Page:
1974Edit

After backers Iso and Marlboro left before the 1974 season, the slightly revised car was renamed the Iso–Marlboro FW, and Frank Williams found that he was underfinanced. At first therefore, a single car (chassis "02") was entered for former Ferrari driver Arturo Merzario, who had replaced Ganley as the team's number one driver. At the season-opening Argentine Grand Prix, the Italian qualified 13th but retired with overheating problems.[25] In Brazil, Merzario qualified ninth but his engine failed before the start and he had to race in the spare car. He retired after 20 laps with a throttle problem.[26]

At the South African Grand Prix, Williams entered a second car (chassis "01") for Tom Belsø, who qualified last with Merzario an outstanding third on the grid. The Dane retired on lap 1 with a slipping clutch but Merzario finished sixth, earning the team their first World Championship point of the season.[27] A new third chassis ("03") was completed at this time, allowing for a spare car (usually "01"). In Spain Belsø was slowest in practice and failed to qualify and Merzario started seventh. He raced well and was lying fourth when he went off the track on lap 38; his car went over the barriers, landing among a group of photographers, fortunately with no injuries.[28]

Gijs van Lennep returned for the Belgian Grand Prix, replacing Belsø, but the Dutchman qualified on the back row with Merzario seventh. Van Lennep finished 14th but Merzario retired with a broken driveshaft.[29] The entry for the Monaco Grand Prix was cut back, and only Merzario raced, but he retired after a multiple accident at the start.[30] Before the Swedish Grand Prix, Merzario had broken a finger in a sports car crash, and after a few practice laps, he decided against racing in Sweden. British driver Richard Robarts was scheduled to substitute for him alongside the returning Belsø, but the Dane damaged his car in practice and ultimately raced Robarts' car instead.[31] Belsø qualified 21st and finished eighth, the best result of his career.[32][33]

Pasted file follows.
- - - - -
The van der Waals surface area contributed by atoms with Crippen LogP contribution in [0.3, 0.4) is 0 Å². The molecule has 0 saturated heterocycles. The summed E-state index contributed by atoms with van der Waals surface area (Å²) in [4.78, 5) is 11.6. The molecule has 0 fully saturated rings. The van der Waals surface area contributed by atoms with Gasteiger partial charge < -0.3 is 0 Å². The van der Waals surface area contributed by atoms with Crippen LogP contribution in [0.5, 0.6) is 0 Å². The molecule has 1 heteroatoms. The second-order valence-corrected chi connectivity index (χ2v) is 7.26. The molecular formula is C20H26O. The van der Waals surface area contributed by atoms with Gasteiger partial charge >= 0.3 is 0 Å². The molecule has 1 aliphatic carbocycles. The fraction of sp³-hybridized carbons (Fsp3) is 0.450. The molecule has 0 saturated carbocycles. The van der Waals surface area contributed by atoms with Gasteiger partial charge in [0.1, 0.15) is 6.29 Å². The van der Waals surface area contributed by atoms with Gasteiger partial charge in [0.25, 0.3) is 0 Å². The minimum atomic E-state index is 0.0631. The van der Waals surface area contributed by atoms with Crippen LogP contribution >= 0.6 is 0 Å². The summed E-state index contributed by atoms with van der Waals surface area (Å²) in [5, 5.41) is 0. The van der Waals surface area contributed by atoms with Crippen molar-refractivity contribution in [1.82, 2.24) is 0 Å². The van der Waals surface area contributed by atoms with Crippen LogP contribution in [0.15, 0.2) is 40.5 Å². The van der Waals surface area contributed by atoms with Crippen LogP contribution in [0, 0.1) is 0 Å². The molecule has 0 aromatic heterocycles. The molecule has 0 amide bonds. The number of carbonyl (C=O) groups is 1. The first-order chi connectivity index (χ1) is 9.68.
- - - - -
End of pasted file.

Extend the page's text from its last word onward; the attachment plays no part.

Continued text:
A disappointing mid-season period followed with a string of non-qualifications for the second FW as the "01" chassis had to be used again due to accidents. Van Lennep returned for the Dutch Grand Prix but failed to qualify and Merzario retired with a broken gearbox, having qualified down in 21st.[34] For the French Grand Prix, Jean-Pierre Jabouille was brought in to replace the Dutchman but he also failed to qualify (the last appearance for chassis "01"), while Merzario started 15th and finished ninth.[35] Belsø returned again for the British Grand Prix, although Jabouille also practiced, but the Dane failed to qualify. Merzario again started 15th but retired when his engine failed.[36]

Subsequently, Frenchman Jacques Laffite took the second Williams seat for the remainder of the season. He qualified the car in 21st place for the German Grand Prix with Merzario 16th, although both retired early in the race; Laffite with suspension failure and Merzario with a throttle problem.[37] In Austria, qualifying improved with Merzario ninth and Laffite 12th, but the Italian retired with a fuel system problem and Laffite was unclassified at the end, seventeen laps down.[38]